Your latest book is about ‘clever people’ and the challenges involved in leading them. How do you define clever?
Clever people are employees whose skills are not easily replicated and who add disproportionate value to their organizations. Often, these people are smarter than their bosses and most of them don’t really want to be ‘led’. That’s what they say, anyway; whether or not they mean it is another question. The ones we studied for our book actually needed organizations in order to express their skills and talents. For instance, if you’re a brilliant pharmaceutical researcher, you can’t produce the next great breakthrough drug on your own; you need the resources of a large pharma company and you need to work in a big, global team – typically for seven or eight years. Maybe then you’ll get to work on that breakthrough drug. We have found that many kinds of cleverness these days are organizationally dependent. My coauthor and I were interested in that sort of slightly edgy relationship that clever people have with those who employ them: they need organizations but they often don’t really want to be in them. Describe the rise of what you have called ‘the clever economy’.
It is very closely related to the Knowledge Economy, which most people know about. Organizations are increasingly full of well-educated people with second or third degrees – MBAs, PhDs and so on. For our last book [Why Should Anyone Be Led by You?] we studied the BBC, Roche Pharma Company and WPP (the world’s largest marketing services agency.) What do these organizations have in common, you might ask? They’re stuffed full of clever people: the BBC is brimming with clever, creative broadcasters and media content producers and so on; Roche is full of clever pharmaceutical researchers; and WPP is full of creative and marketing geniuses. Frankly, the people most likely to ask the question posed by our last book are these clever, slightly edgy and sometimes difficult types.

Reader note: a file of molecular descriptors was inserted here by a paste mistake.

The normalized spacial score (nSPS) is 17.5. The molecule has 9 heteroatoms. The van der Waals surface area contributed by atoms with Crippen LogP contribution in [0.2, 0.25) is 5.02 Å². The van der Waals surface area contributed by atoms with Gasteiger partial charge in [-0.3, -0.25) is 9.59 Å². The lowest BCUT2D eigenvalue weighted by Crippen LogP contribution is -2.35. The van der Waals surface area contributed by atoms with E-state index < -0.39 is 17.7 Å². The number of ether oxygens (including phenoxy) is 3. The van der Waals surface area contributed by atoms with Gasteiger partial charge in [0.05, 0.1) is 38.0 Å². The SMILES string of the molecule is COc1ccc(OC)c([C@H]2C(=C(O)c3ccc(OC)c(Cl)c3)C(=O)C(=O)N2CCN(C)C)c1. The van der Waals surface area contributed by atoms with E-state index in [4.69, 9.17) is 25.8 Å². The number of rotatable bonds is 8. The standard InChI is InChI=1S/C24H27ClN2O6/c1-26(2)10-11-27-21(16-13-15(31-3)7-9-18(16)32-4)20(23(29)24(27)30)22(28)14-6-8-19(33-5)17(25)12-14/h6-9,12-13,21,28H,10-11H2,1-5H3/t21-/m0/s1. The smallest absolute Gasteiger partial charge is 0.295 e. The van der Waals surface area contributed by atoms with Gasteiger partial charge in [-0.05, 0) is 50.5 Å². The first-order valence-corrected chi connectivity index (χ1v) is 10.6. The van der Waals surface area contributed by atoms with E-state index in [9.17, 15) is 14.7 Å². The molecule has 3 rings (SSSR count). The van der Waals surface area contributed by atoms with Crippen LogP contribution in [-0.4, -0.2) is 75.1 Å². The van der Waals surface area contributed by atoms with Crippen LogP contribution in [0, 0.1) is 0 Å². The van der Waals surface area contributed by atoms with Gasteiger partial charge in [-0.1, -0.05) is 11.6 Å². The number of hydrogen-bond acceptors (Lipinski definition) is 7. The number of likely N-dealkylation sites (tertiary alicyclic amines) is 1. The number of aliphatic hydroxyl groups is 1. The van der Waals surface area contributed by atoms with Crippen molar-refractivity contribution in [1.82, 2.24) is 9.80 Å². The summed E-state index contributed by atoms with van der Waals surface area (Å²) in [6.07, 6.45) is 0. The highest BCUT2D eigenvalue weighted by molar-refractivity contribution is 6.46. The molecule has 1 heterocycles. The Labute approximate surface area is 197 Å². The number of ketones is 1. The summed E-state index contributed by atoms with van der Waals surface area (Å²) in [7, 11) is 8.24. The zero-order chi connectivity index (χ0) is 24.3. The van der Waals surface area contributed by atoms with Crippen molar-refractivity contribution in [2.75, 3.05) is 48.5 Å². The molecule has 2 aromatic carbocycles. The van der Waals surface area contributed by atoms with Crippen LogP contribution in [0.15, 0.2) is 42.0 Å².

Despite the fact that we predict a growing Knowledge Economy, the field of study in terms of leadership within cleverdominated organizations is very limited. There is plenty of research on leadership, and lots on the Knowledge Economy, but the two haven’t been brought together very well, and that’s why we wrote the book. The advanced industrial economies are unlikely to dig themselves out of their current hole by producing more motorcars: if we’re going to dig ourselves out it will be by getting cleverer at some of the clever stuFF that we do. A recent McKinsey study suggests that seven in ten new jobs generated in the United States in the last decade were ‘clever jobs’. We used to think that the future would be filled with McDonald’s-type jobs – low-skill service jobs – but that’s not what is happening at all. McKinsey defines ‘clever’ in terms of complex tasks, complex interfaces between tasks and lots of tested skill. You touched on the fact that unlike artists or musicians – who can thrive on their own – clevers actually need organizations to thrive. Why is that?